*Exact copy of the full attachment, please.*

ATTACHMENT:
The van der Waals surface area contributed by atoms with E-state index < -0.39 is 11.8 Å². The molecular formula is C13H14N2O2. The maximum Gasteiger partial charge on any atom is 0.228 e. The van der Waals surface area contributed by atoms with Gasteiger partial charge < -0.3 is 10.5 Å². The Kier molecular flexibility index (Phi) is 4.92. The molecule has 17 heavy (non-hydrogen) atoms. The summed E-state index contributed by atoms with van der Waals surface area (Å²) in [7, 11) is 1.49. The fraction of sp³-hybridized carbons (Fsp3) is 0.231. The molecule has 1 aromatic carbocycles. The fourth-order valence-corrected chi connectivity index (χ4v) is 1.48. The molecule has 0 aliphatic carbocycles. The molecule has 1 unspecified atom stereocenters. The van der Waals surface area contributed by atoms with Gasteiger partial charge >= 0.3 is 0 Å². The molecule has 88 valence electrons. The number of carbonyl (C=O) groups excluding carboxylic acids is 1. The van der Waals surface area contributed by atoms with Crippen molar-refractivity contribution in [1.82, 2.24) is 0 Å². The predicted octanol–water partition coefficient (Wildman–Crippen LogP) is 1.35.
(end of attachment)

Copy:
The van der Waals surface area contributed by atoms with E-state index < -0.39 is 11.8 Å². The molecular formula is C13H14N2O2. The maximum Gasteiger partial charge on any atom is 0.228 e. The van der Waals surface area contributed by atoms with Gasteiger partial charge < -0.3 is 10.5 Å². The Kier molecular flexibility index (Phi) is 4.92. The molecule has 17 heavy (non-hydrogen) atoms. The summed E-state index contributed by atoms with van der Waals surface area (Å²) in [7, 11) is 1.49. The fraction of sp³-hybridized carbons (Fsp3) is 0.231. The molecule has 1 aromatic carbocycles. The fourth-order valence-corrected chi connectivity index (χ4v) is 1.48. The molecule has 0 aliphatic carbocycles. The molecule has 1 unspecified atom stereocenters. The van der Waals surface area contributed by atoms with Gasteiger partial charge >= 0.3 is 0 Å². The molecule has 88 valence electrons. The number of carbonyl (C=O) groups excluding carboxylic acids is 1. The van der Waals surface area contributed by atoms with Crippen molar-refractivity contribution in [1.82, 2.24) is 0 Å². The predicted octanol–water partition coefficient (Wildman–Crippen LogP) is 1.35.